February 28, 2006
Lig, Mark and Al have served us big time with their personal examples and excellent posts on the importance of reading and study for pastors. It should be obvious to all of us by now that consistent, substantive, strategic reading is simply not optional for a pastor. I have yet to meet a pastor who is growing in his knowledge of God and his effectiveness in pastoral ministry, who doesn’t read consistently. Where there is an absence of reading, there is normally the presence of decline and deficiency in one’s soul and ministry.
John Wesley had this concern for a particular pastor he had visited. Wesley observed the distinct absence of growth and fruit as he spent time with this pastor and listened to him preach. So here was the caring, courageous and wise counsel Wesley gave this man:
“What has exceedingly hurt you in time past, nay, and I fear, to this day, is, want of reading. I scarce ever knew a preacher read so little. And perhaps, by neglecting it, have lost the taste for it. Hence your talent in preaching does not increase. It is just the same as it was seven years ago. It is lively, but not deep; there is little variety; there is no compass of thought. “
So, what does Mr. Wesley prescribe as a remedy for this serious condition of soul and ministry? “Reading only can supply this.”
It sounds like Wesley would be very appreciative of all that Lig, Mark and Al have written, at least on this topic. He went on to write, “Whether you like it or not, read and pray daily. It is for you life; there is no other way; else you will be a trifler all your days, and a pretty, superficial preacher.”
I am assuming you don’t want to be “a trifler all your days.” And I’m assuming no one reading this blog wants to be “a pretty, superficial preacher.” Sadly, it appears to me that the American evangelical landscape is filled with these kind of pastors and authors. I wish it were not so. And I hope I’m not one of them. By the grace of God, let it not be said of any one of us that there has been no discernable growth in the past seven years (or even the past year). May we do whatever we can to avoid being called “a pretty preacher.”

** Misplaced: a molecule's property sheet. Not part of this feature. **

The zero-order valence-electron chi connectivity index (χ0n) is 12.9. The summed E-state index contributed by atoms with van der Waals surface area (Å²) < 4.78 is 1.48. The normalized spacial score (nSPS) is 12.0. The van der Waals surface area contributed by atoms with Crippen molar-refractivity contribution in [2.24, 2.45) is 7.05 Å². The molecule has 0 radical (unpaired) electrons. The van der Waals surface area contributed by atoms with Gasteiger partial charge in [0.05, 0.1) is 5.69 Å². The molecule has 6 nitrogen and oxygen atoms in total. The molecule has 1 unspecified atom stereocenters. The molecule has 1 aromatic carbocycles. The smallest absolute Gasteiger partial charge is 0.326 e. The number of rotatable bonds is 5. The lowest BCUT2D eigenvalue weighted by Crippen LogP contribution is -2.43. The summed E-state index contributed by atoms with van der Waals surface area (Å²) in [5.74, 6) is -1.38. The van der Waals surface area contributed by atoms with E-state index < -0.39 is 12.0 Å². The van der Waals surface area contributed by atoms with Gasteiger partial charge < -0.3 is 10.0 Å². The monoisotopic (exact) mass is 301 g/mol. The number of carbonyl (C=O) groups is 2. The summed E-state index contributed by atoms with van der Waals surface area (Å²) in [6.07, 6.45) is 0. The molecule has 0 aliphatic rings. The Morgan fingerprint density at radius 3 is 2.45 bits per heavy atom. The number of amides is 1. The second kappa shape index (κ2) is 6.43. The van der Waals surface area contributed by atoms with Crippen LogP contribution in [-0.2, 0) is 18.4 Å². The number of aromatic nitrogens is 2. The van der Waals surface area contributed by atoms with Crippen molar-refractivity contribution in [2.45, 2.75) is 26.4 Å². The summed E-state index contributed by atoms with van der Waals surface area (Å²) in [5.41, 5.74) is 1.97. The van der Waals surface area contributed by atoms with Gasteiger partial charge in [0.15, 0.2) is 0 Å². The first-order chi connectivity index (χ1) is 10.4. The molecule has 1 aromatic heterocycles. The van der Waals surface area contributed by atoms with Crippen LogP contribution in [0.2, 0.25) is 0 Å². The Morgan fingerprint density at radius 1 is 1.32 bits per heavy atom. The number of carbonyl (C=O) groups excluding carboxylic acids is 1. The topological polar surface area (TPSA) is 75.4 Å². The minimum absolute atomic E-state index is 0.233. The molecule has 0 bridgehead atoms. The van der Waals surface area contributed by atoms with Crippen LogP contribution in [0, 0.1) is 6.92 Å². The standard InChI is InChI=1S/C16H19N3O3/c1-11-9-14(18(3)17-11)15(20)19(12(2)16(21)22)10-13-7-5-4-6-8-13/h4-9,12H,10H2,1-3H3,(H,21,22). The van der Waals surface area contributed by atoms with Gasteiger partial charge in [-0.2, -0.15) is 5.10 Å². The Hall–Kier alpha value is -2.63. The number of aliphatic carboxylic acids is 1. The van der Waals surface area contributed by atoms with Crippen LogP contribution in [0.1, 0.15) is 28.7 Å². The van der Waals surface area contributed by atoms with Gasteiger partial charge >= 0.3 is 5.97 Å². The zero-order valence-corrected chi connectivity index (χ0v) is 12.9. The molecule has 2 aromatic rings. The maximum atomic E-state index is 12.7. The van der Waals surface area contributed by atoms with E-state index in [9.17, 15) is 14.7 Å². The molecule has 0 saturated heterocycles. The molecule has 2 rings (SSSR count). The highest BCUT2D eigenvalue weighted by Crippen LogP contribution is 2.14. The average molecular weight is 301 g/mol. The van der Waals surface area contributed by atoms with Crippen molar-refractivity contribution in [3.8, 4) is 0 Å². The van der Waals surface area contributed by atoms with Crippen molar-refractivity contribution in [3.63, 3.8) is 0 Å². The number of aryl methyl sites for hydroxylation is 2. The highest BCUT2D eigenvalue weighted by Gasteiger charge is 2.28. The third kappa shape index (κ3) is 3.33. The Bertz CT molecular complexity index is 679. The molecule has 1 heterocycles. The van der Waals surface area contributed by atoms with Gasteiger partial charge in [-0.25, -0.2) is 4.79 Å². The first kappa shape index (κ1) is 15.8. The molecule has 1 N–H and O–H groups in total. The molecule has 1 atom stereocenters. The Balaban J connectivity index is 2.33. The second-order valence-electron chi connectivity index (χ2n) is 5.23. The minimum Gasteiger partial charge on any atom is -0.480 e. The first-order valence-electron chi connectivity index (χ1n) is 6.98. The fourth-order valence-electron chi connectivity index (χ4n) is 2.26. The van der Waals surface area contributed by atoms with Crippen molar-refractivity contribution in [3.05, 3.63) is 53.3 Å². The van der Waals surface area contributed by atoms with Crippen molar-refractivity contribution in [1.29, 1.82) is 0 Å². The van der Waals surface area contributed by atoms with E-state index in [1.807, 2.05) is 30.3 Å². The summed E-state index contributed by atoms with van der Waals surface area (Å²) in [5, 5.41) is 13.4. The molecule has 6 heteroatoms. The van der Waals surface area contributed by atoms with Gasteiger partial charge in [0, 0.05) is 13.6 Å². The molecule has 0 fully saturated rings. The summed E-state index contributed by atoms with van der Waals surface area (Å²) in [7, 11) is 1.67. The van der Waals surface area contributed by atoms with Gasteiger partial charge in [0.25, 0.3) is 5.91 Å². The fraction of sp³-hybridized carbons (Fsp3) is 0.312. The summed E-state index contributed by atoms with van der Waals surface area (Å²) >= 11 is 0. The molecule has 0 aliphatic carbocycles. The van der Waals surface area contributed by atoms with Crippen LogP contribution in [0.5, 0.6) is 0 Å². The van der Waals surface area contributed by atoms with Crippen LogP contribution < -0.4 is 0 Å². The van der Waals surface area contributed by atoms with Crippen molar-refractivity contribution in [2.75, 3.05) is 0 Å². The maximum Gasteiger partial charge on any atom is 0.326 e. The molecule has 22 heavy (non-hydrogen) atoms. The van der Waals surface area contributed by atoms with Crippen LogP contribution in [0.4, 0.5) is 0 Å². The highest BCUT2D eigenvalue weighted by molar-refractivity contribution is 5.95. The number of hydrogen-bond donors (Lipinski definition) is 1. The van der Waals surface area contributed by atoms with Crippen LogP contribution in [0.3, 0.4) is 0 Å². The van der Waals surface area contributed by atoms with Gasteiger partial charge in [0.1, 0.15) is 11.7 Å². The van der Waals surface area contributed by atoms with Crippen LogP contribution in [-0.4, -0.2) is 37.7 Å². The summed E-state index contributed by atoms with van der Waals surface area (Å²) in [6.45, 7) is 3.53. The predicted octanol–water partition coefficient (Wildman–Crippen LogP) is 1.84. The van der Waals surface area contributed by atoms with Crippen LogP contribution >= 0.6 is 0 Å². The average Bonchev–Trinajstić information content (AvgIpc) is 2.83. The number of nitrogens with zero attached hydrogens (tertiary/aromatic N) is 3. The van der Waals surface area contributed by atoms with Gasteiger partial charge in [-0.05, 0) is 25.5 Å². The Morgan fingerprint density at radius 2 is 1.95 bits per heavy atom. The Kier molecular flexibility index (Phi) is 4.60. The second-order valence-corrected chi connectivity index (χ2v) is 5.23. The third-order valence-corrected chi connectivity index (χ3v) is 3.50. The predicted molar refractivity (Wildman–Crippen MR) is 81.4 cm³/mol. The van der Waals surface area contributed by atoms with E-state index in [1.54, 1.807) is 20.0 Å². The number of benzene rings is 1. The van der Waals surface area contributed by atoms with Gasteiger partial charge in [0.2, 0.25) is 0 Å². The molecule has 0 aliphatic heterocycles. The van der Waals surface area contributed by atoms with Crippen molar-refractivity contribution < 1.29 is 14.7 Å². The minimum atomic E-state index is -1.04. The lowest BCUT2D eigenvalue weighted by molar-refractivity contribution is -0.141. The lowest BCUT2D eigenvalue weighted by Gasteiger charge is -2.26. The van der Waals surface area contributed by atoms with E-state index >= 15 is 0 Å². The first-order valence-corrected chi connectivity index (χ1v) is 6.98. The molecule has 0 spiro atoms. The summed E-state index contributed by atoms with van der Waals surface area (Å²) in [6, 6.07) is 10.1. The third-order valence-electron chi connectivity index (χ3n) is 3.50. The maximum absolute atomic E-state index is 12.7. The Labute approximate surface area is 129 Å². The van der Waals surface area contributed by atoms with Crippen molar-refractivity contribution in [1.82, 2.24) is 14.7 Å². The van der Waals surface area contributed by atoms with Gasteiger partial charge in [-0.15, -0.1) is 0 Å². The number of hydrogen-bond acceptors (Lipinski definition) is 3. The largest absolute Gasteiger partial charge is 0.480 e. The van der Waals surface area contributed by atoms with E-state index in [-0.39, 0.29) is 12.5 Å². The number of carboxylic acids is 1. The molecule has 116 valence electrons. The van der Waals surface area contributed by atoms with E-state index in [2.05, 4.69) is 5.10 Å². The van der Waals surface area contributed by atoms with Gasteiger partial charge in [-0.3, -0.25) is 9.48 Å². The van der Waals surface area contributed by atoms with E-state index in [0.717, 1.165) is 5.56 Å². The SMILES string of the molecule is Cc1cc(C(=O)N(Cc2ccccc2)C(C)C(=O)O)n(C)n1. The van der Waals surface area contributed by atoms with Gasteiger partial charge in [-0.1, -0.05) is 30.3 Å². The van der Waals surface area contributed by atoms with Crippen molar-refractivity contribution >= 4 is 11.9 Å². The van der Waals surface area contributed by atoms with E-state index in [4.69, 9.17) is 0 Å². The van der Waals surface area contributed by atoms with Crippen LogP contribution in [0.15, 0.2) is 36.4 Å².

This can be prevented, but only by reading. John Wesley got it right, “there is no other way.” In my laziness, I have often wished there was another way. But there isn’t.
Now, if you’ve lost the taste for reading, here is the good news: an appetite for reading can be restored. “You may acquire the taste which you have not,” Wesley encouraged, “what is tedious at first, will afterward be pleasant.” But discipline always precedes the restoration of a voracious appetite for reading. And in my experience, a plan for reading and study will make all the difference. Momentary inspiration won’t suffice or sustain.
Who isn’t inspired reading this stuff?! But for inspiration to result in transformation there must be specific application. So, in our next conversation, I will address the importance of a weekly, monthly, and yearly plan for reading and study–so that none of us will ever be called “a trifler all your days ” or worse yet, “a pretty preacher.”